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Film Review: Obon Brothers – A Film By Akira Osaki

A charming and heart-warming portrayal of a man down on his luck!

Obon Brothers

Akira Osaki (read interview here) has not had an easy time in the Japanese film industry. After the failure of his debut film Catchball-Ya, Osaki struggled to secure funding for a new film. Again and again his projects were dropped in the early stages, and this made him frustrated about the film industry he was working so hard to be accepted in. This anger has been translated into his latest film, Obon Brothers, a dark comedy penned by his close-friend, and fellow
‘loser’, Shin Adachi.

Based on their own experiences in failing at love and life, Obon Brothers focuses on alternate versions of the director and screenwriter, Takashi (Osaki) and Fujimura (Adachi). It is centred mainly on Takashi, his failing marriage, and his relationship with his cancer-surviving brother Masaru. Presented in black and white to highlight Takashi’s melancholy, and the unfortunate situation he finds himself in, Osaki’s film is a compelling black comedy. He just can’t seem to get a break, and even when he tries to get a big-name producer to green-light his latest project, the man can’t find the time to read the script in between his busy schedule. His brother is sick of having him around the house, and Fujimura gets angry at him for continuing to see to his girlfriend’s friend, Ryoko, and lie about his marital status. At least Takashi’s wife, who is desperate for a divorce, doesn’t bar him from seeing his daughter.

Obon Brothers

Happiness is an emotion that is only felt by those around him, and the lack of joy in Takashi’s life means that, at times, the film feels a bit over-the-top. Its moving premise does counter this though, and Takashi’s honest and selfless character means that he is certainly a likeable person. It is easy for the audience to support him from the side-lines — hoping that he will succeed in at least one of his endeavours, such is the appeal of rooting for the underdog. Takashi’s charm should be attributed to Kiyohiko Shibukawa, whose raw performance ensures that the audience is on his character’s side no matter what happens to him. It is Osaki’s depiction of Takashi’s wife that is the most interesting, though, because rather than portraying her as vindictive, he makes her rational for divorce understandable, and it is heart-warming to see him present her in such a positive light.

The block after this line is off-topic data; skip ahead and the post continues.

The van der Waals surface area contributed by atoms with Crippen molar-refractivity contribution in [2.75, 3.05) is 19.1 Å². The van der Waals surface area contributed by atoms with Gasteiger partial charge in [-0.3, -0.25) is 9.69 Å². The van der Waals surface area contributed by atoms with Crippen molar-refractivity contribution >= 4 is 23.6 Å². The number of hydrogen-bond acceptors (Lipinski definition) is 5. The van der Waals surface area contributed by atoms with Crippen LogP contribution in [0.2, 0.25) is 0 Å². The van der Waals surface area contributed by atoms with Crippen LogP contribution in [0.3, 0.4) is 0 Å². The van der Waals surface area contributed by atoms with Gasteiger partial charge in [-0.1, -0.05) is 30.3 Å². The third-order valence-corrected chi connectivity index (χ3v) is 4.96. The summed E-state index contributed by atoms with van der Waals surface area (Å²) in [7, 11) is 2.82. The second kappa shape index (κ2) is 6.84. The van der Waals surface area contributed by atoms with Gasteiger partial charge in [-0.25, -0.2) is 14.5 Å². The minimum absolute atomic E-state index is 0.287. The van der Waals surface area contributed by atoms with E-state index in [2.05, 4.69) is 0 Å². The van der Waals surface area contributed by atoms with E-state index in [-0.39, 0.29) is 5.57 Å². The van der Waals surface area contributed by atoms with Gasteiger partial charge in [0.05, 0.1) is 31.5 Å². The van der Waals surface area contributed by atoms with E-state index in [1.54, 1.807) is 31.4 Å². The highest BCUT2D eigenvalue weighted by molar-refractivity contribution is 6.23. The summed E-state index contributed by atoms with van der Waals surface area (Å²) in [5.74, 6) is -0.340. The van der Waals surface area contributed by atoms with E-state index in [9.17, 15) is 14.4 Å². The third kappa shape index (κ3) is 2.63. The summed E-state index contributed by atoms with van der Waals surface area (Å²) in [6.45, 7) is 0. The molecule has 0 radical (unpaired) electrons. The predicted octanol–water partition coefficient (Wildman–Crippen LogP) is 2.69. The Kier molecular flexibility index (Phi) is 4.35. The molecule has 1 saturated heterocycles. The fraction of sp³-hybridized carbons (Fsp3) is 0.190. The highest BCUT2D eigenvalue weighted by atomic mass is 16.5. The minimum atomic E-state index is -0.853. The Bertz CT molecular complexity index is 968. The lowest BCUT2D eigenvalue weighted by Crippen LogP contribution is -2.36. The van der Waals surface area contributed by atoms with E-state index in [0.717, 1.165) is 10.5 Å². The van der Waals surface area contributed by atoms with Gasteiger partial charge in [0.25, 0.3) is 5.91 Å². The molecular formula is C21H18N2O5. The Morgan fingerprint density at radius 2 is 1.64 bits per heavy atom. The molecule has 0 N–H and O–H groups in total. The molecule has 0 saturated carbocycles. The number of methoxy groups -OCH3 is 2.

Obon Brothers pic 2

The strength of Obon Brothers, however, is in its direction, location, and cinematography. The film is set in Japan’s Gunma prefecture, which is the hometown of Osaki, Adachi, and lead actor, Shibukawa, which gives the film a realistic and grounded feel to it. Through Takashi’s experiences and adventures around the town, the audience is truly able to experience the tranquil atmosphere of a small Japanese town, which directly contrasts any notion of Japan as a neon-lit nation. Even the decision to film in black-and-white, an idea suggested by cinematographer Masami Inomoto, adds to the atmosphere of the peaceful town. While its premise may sometimes be bleak, and the trials faced by Takashi are considerably harsh, Osaki and his main character can’t help but look on the bright side of things, and the dark comedy it features is almost bittersweet in its effectiveness.

Osaki’s film is not one that can be easily categorised as a comedy, but, despite this, it is a charming and heart-warming portrayal of a man down on his luck. Osaki may love to present losers on screen, but Takashi is one that the audience will whole-heartedly support. Even when the film leaves an open ending, it is reasonable to believe that Takashi will make it as a filmmaker one day — the director he is based on most certainly did.

Obon Brothers poster

Details:

Label: Third Window Films

Release date: TBA

Certificate: TBA

Running time: 107 min.

Genre: Slice of Life/Black Comedy

Director: Akira Osaki

Author Profile:

Roxy Simons is a journalist who has been in love with all things Japanese ever since she first set her eyes on Sailor Moon at the age of five. Since then she has become fascinated with the culture, cuisine, and history of the country, and has a particular obsession with Rurouni Kenshin, Shaman King, and Bakuman. When she’s not watching things to review or playing Touken Ranbu, she can be found plotting her next trip to Japan.

Websites: www.mainichientertainment.com, www.viewofthearts.com

Facebook: https://www.facebook.com/viewofthearts

Twitter: https://twitter.com/roxysimons

Related Posts:

Interview: Film Director Akira Osaki

Film Review: Ryūzō And The Seven Henchmen (Ryūzō to Shichinin no Kobuntachi)

 

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